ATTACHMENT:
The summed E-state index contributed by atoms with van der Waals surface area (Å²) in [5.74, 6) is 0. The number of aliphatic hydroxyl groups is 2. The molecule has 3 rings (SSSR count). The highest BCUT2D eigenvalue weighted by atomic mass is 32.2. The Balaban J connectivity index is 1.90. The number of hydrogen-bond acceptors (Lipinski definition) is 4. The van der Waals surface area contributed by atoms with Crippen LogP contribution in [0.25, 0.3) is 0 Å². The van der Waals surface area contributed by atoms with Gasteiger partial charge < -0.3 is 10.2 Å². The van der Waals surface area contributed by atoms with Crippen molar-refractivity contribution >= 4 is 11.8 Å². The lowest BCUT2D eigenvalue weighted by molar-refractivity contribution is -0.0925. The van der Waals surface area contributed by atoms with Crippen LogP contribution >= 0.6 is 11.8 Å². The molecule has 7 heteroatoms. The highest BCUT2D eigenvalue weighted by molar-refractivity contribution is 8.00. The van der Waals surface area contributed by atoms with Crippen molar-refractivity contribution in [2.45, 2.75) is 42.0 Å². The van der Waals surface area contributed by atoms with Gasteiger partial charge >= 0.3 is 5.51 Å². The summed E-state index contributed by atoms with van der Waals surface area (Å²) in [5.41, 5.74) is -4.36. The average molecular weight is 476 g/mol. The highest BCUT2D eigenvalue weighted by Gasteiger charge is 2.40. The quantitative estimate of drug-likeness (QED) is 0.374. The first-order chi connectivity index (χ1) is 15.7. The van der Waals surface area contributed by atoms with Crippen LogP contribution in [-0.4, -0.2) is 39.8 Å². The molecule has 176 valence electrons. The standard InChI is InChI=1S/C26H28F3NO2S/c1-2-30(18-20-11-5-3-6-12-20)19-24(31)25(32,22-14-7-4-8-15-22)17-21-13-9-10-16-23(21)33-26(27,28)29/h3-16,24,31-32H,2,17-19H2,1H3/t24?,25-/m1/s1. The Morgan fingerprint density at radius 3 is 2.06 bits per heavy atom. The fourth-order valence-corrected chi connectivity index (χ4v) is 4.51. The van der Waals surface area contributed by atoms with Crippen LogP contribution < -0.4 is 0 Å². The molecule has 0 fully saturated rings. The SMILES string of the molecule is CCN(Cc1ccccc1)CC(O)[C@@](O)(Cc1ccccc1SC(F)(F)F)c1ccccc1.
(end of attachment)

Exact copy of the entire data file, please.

The summed E-state index contributed by atoms with van der Waals surface area (Å²) in [5.74, 6) is 0. The number of aliphatic hydroxyl groups is 2. The molecule has 3 rings (SSSR count). The highest BCUT2D eigenvalue weighted by atomic mass is 32.2. The Balaban J connectivity index is 1.90. The number of hydrogen-bond acceptors (Lipinski definition) is 4. The van der Waals surface area contributed by atoms with Crippen LogP contribution in [0.25, 0.3) is 0 Å². The van der Waals surface area contributed by atoms with Gasteiger partial charge < -0.3 is 10.2 Å². The van der Waals surface area contributed by atoms with Crippen molar-refractivity contribution >= 4 is 11.8 Å². The lowest BCUT2D eigenvalue weighted by molar-refractivity contribution is -0.0925. The van der Waals surface area contributed by atoms with Crippen LogP contribution >= 0.6 is 11.8 Å². The molecule has 7 heteroatoms. The highest BCUT2D eigenvalue weighted by molar-refractivity contribution is 8.00. The van der Waals surface area contributed by atoms with Crippen molar-refractivity contribution in [2.45, 2.75) is 42.0 Å². The van der Waals surface area contributed by atoms with Gasteiger partial charge >= 0.3 is 5.51 Å². The summed E-state index contributed by atoms with van der Waals surface area (Å²) in [5.41, 5.74) is -4.36. The average molecular weight is 476 g/mol. The highest BCUT2D eigenvalue weighted by Gasteiger charge is 2.40. The quantitative estimate of drug-likeness (QED) is 0.374. The first-order chi connectivity index (χ1) is 15.7. The van der Waals surface area contributed by atoms with Crippen LogP contribution in [-0.4, -0.2) is 39.8 Å². The molecule has 176 valence electrons. The standard InChI is InChI=1S/C26H28F3NO2S/c1-2-30(18-20-11-5-3-6-12-20)19-24(31)25(32,22-14-7-4-8-15-22)17-21-13-9-10-16-23(21)33-26(27,28)29/h3-16,24,31-32H,2,17-19H2,1H3/t24?,25-/m1/s1. The Morgan fingerprint density at radius 3 is 2.06 bits per heavy atom. The fourth-order valence-corrected chi connectivity index (χ4v) is 4.51. The van der Waals surface area contributed by atoms with Crippen LogP contribution < -0.4 is 0 Å². The molecule has 0 fully saturated rings. The SMILES string of the molecule is CCN(Cc1ccccc1)CC(O)[C@@](O)(Cc1ccccc1SC(F)(F)F)c1ccccc1.